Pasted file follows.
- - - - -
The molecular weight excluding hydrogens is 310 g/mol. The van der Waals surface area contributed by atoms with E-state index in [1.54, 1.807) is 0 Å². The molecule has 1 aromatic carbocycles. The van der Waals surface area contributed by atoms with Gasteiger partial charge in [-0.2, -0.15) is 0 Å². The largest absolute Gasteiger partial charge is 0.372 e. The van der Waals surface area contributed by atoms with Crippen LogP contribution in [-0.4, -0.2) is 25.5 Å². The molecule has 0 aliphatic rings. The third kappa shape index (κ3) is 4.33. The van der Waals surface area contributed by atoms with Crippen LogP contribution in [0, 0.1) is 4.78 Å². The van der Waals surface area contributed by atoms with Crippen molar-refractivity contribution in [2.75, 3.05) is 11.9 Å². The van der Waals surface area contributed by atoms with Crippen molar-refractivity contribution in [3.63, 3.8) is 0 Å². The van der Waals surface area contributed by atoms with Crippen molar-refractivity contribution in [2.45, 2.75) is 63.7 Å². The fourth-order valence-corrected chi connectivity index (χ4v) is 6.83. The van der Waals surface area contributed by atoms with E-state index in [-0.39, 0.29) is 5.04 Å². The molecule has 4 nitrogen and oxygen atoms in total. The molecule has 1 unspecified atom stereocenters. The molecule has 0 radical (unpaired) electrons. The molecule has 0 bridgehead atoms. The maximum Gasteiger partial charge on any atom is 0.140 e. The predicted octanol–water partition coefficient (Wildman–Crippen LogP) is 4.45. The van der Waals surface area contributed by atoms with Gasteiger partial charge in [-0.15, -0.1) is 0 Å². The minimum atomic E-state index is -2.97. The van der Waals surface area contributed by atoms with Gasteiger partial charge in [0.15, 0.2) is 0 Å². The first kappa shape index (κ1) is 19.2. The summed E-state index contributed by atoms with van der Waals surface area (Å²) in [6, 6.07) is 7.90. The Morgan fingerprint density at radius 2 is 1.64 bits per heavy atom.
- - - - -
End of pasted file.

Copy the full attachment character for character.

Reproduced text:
The molecular weight excluding hydrogens is 310 g/mol. The van der Waals surface area contributed by atoms with E-state index in [1.54, 1.807) is 0 Å². The molecule has 1 aromatic carbocycles. The van der Waals surface area contributed by atoms with Gasteiger partial charge in [-0.2, -0.15) is 0 Å². The largest absolute Gasteiger partial charge is 0.372 e. The van der Waals surface area contributed by atoms with Crippen LogP contribution in [-0.4, -0.2) is 25.5 Å². The molecule has 0 aliphatic rings. The third kappa shape index (κ3) is 4.33. The van der Waals surface area contributed by atoms with Crippen LogP contribution in [0, 0.1) is 4.78 Å². The van der Waals surface area contributed by atoms with Crippen molar-refractivity contribution in [2.75, 3.05) is 11.9 Å². The van der Waals surface area contributed by atoms with Crippen molar-refractivity contribution in [3.63, 3.8) is 0 Å². The van der Waals surface area contributed by atoms with Crippen molar-refractivity contribution in [2.45, 2.75) is 63.7 Å². The fourth-order valence-corrected chi connectivity index (χ4v) is 6.83. The van der Waals surface area contributed by atoms with E-state index in [-0.39, 0.29) is 5.04 Å². The molecule has 4 nitrogen and oxygen atoms in total. The molecule has 1 unspecified atom stereocenters. The molecule has 0 radical (unpaired) electrons. The molecule has 0 bridgehead atoms. The maximum Gasteiger partial charge on any atom is 0.140 e. The predicted octanol–water partition coefficient (Wildman–Crippen LogP) is 4.45. The van der Waals surface area contributed by atoms with Gasteiger partial charge in [-0.15, -0.1) is 0 Å². The minimum atomic E-state index is -2.97. The van der Waals surface area contributed by atoms with Gasteiger partial charge in [0.15, 0.2) is 0 Å². The first kappa shape index (κ1) is 19.2. The summed E-state index contributed by atoms with van der Waals surface area (Å²) in [6, 6.07) is 7.90. The Morgan fingerprint density at radius 2 is 1.64 bits per heavy atom.